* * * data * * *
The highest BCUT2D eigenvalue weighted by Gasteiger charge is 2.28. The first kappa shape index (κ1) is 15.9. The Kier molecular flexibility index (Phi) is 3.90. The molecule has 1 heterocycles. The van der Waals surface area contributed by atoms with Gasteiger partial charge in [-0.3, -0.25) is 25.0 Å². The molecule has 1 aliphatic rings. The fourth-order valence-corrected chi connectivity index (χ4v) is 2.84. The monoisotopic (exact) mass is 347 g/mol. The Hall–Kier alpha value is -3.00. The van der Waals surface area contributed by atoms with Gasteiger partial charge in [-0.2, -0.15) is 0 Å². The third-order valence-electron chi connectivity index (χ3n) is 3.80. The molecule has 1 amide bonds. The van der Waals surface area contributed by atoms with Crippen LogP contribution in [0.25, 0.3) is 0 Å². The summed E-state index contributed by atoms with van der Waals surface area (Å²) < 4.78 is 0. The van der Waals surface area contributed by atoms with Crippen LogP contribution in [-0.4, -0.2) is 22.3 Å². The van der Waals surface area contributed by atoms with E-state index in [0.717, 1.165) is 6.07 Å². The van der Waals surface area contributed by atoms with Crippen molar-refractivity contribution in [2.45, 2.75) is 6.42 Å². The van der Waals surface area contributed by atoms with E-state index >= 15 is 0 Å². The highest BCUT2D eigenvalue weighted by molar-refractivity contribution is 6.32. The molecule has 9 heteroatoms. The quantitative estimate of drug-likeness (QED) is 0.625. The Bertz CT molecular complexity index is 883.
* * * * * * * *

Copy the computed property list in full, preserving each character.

The highest BCUT2D eigenvalue weighted by Gasteiger charge is 2.28. The first kappa shape index (κ1) is 15.9. The Kier molecular flexibility index (Phi) is 3.90. The molecule has 1 heterocycles. The van der Waals surface area contributed by atoms with Gasteiger partial charge in [-0.3, -0.25) is 25.0 Å². The molecule has 1 aliphatic rings. The fourth-order valence-corrected chi connectivity index (χ4v) is 2.84. The monoisotopic (exact) mass is 347 g/mol. The Hall–Kier alpha value is -3.00. The van der Waals surface area contributed by atoms with Gasteiger partial charge in [-0.2, -0.15) is 0 Å². The third-order valence-electron chi connectivity index (χ3n) is 3.80. The molecule has 1 amide bonds. The van der Waals surface area contributed by atoms with Crippen LogP contribution in [0.25, 0.3) is 0 Å². The summed E-state index contributed by atoms with van der Waals surface area (Å²) < 4.78 is 0. The van der Waals surface area contributed by atoms with Crippen LogP contribution in [-0.4, -0.2) is 22.3 Å². The van der Waals surface area contributed by atoms with E-state index in [0.717, 1.165) is 6.07 Å². The van der Waals surface area contributed by atoms with Crippen molar-refractivity contribution in [2.45, 2.75) is 6.42 Å². The van der Waals surface area contributed by atoms with E-state index >= 15 is 0 Å². The highest BCUT2D eigenvalue weighted by molar-refractivity contribution is 6.32. The molecule has 9 heteroatoms. The quantitative estimate of drug-likeness (QED) is 0.625. The Bertz CT molecular complexity index is 883.